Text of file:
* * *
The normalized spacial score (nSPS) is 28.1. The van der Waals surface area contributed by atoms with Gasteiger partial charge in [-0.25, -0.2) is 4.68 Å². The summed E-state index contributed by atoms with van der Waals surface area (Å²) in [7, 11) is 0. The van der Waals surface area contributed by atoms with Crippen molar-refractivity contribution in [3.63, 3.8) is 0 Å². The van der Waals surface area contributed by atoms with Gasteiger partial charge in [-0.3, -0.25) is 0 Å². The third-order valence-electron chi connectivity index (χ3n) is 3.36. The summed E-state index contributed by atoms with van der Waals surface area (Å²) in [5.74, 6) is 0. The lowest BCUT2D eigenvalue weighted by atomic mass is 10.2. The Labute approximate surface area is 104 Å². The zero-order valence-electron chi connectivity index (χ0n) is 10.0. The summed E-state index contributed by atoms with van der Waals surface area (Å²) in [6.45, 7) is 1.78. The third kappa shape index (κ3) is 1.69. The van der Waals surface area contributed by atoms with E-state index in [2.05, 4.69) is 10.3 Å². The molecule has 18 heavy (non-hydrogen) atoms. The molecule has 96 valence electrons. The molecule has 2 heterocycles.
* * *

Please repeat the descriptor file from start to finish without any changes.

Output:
The normalized spacial score (nSPS) is 28.1. The van der Waals surface area contributed by atoms with Gasteiger partial charge in [-0.25, -0.2) is 4.68 Å². The summed E-state index contributed by atoms with van der Waals surface area (Å²) in [7, 11) is 0. The van der Waals surface area contributed by atoms with Crippen molar-refractivity contribution in [3.63, 3.8) is 0 Å². The van der Waals surface area contributed by atoms with Gasteiger partial charge in [-0.3, -0.25) is 0 Å². The third-order valence-electron chi connectivity index (χ3n) is 3.36. The summed E-state index contributed by atoms with van der Waals surface area (Å²) in [5.74, 6) is 0. The lowest BCUT2D eigenvalue weighted by atomic mass is 10.2. The Labute approximate surface area is 104 Å². The zero-order valence-electron chi connectivity index (χ0n) is 10.0. The summed E-state index contributed by atoms with van der Waals surface area (Å²) in [6.45, 7) is 1.78. The third kappa shape index (κ3) is 1.69. The van der Waals surface area contributed by atoms with E-state index in [2.05, 4.69) is 10.3 Å². The molecule has 18 heavy (non-hydrogen) atoms. The molecule has 96 valence electrons. The molecule has 2 heterocycles.